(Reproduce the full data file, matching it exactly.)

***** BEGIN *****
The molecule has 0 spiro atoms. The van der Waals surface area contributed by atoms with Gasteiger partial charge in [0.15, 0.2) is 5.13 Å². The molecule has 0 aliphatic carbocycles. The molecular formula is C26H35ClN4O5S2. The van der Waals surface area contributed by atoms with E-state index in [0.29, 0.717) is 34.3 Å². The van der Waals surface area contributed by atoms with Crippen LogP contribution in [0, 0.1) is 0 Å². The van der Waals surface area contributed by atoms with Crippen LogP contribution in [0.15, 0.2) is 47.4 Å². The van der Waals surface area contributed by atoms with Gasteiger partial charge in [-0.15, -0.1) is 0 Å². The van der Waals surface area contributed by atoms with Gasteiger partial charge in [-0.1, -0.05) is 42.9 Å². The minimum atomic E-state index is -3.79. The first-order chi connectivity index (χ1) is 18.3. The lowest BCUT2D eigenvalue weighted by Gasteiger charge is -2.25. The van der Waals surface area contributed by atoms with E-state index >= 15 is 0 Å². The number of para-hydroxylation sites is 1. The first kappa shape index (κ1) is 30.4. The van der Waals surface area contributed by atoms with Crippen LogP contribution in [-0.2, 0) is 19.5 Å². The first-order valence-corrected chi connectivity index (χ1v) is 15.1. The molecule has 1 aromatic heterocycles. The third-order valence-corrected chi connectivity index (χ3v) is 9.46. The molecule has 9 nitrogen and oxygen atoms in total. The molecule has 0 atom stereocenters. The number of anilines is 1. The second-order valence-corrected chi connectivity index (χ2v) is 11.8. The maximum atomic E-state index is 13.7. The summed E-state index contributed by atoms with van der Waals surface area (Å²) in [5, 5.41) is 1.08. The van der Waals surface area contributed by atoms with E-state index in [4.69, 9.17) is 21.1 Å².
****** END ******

The molecule has 0 spiro atoms. The van der Waals surface area contributed by atoms with Gasteiger partial charge in [0.15, 0.2) is 5.13 Å². The molecule has 0 aliphatic carbocycles. The molecular formula is C26H35ClN4O5S2. The van der Waals surface area contributed by atoms with E-state index in [0.29, 0.717) is 34.3 Å². The van der Waals surface area contributed by atoms with Crippen LogP contribution in [0, 0.1) is 0 Å². The van der Waals surface area contributed by atoms with Crippen LogP contribution in [0.15, 0.2) is 47.4 Å². The van der Waals surface area contributed by atoms with Gasteiger partial charge in [-0.15, -0.1) is 0 Å². The van der Waals surface area contributed by atoms with Gasteiger partial charge in [-0.1, -0.05) is 42.9 Å². The minimum atomic E-state index is -3.79. The first-order chi connectivity index (χ1) is 18.3. The lowest BCUT2D eigenvalue weighted by Gasteiger charge is -2.25. The van der Waals surface area contributed by atoms with E-state index >= 15 is 0 Å². The number of para-hydroxylation sites is 1. The first kappa shape index (κ1) is 30.4. The van der Waals surface area contributed by atoms with Crippen LogP contribution in [-0.2, 0) is 19.5 Å². The first-order valence-corrected chi connectivity index (χ1v) is 15.1. The molecule has 1 aromatic heterocycles. The third-order valence-corrected chi connectivity index (χ3v) is 9.46. The molecule has 9 nitrogen and oxygen atoms in total. The molecule has 0 atom stereocenters. The number of anilines is 1. The second-order valence-corrected chi connectivity index (χ2v) is 11.8. The maximum atomic E-state index is 13.7. The summed E-state index contributed by atoms with van der Waals surface area (Å²) in [5, 5.41) is 1.08. The van der Waals surface area contributed by atoms with E-state index in [4.69, 9.17) is 21.1 Å².